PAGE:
The 2020 election will go down in history for many reasons.
We saw the largest voter turnout to date, despite having to cast ballots during the worst pandemic the nation has faced in 100 years.
But, what will truly have a lasting impression on the nation’s psyche is the stress, frustration, and confusion gripping the country for months leading up to (and the weeks following) Nov. 3, as we waited for votes to be tallied and results to be reported.
While we can point the finger in a few different directions to lay blame for the nightmare that was this year’s election, it’s the implementation of widespread vote-by-mail causing the biggest headache of all.
In the weeks leading up to Election Day, voters in Washington D.C. tweeted pictures of mail ballots addressed to previous tenants.
In Pennsylvania, a computer glitch caused over 4,000 voters in Bucks County to receive duplicate ballots.
Over 1,400 voters in Charleston County, South Carolina had to either cure or recast their ballots after having already sent them in. And, just two days before the election, it was reported that millions of mail ballots had yet to be returned in key states by the United States Postal Service (USPS).
These are just a few instances among many that had voters in a panic, sending confidence in our electoral system to an all-time low.
As is to be expected, the headaches did not end following Nov. 3, 2020.
The influx of mail-ballots arriving on and after Election Day delayed votes in key states including Michigan, Pennsylvania, Georgia, Wisconsin, and Arizona, pushed counting well into the second and third weeks of November.
Even now, in the fallout of the election, articles and testimonies are coming out that shine a light on a system very much in need of reform.
Audits are rightly being conducted in states like Michigan and Georgia.
The U.S. Senate Homeland Security and Governmental Affairs Committee finally held a hearing on election security this week.
It’s too bad though that so many of the reporters writing on election integrity choose to add a caveat to their work — that even though election irregularities were reportedly uncovered or that missing mail ballots were found and counted weeks after Election Day, the outcome of the election still would have been the same.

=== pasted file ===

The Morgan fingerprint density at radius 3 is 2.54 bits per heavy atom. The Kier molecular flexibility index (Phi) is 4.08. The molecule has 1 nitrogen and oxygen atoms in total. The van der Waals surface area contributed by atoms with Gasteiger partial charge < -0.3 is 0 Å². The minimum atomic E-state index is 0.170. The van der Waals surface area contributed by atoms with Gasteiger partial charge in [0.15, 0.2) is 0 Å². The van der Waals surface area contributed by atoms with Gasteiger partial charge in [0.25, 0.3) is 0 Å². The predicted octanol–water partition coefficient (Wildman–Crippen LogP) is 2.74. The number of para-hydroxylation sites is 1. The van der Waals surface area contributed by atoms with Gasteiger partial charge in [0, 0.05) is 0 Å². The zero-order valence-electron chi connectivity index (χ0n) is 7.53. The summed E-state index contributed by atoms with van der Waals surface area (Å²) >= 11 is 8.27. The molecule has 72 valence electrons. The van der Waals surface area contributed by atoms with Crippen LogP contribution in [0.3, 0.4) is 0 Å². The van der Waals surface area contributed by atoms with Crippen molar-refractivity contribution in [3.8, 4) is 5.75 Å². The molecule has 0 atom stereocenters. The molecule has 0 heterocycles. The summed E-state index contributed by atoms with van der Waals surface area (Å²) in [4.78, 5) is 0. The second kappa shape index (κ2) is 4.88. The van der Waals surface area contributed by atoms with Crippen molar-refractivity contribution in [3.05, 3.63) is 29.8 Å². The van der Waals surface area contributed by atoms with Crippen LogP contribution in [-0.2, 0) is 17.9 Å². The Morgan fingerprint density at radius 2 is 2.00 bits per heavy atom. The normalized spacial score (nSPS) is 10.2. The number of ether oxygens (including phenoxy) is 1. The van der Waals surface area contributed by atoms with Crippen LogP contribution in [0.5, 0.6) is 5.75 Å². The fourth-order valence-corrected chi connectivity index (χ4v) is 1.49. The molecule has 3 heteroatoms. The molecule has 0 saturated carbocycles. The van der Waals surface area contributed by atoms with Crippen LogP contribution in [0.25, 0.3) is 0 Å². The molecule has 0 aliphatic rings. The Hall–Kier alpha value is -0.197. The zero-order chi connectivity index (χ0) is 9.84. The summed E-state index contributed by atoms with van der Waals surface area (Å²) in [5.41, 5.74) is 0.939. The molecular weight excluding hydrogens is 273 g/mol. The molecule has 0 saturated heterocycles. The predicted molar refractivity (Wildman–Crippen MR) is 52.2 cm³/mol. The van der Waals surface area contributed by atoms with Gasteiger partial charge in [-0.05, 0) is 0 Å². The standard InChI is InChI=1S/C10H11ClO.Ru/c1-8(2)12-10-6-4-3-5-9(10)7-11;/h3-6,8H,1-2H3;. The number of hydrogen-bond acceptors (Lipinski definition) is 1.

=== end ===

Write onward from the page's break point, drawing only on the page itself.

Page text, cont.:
But anyone adding a caveat such as that misses the point.
One instance of purported, or alleged, malfeasance or negligence that occurs during an election is too much.
This election heard about more than its fair share of both thanks to widespread mail-in voting.
It’s disgraceful that Democrats are ignoring, even mocking, concerns over election security and integrity.
It’s only right that voters are angry and calling for change.
A survey conducted among Pennsylvanian voters found that 83% of them think it’s important to reform their state’s voting laws prior to the next election.
Favorability for cleaning up and updating voter rolls is also particularly high, at 88%.
75% of those surveyed agree that mail ballots should be received by Election Day in order to be counted, and 68% think that presidential results should be reported on Election Day, never afterwards.
I have a feeling that voters in other states, especially in those battlegrounds that especially contributed to the chaos of this cycle, would be on board with reforms also.
It’s inevitable that an election will have a winner and a loser.
This year, however, the loser was not a person or persons at all; rather it was the faith of the American people.
Democrats and their media allies will continue to sweep real election security concerns under the rug, trying to silence conservatives from exposing the reported irregularities that purportedly were allowed to occur in the months leading up to and weeks after the election.
Nonetheless, conservatives should continue to demand transparency in our electoral processes.
The line between incompetence and fraud is extremely fine.
And if we aren’t careful, we risk blurring that line even further, if we haven’t already.
We can’t allow an election like 2020’s — in which widespread voting by mail opened the door to perceived irregularities, disenfranchisement, and significantly increased instances of both human and mechanical error — to ever happen again.
Phil Bell is the Director of External Affairs at FreedomWorks.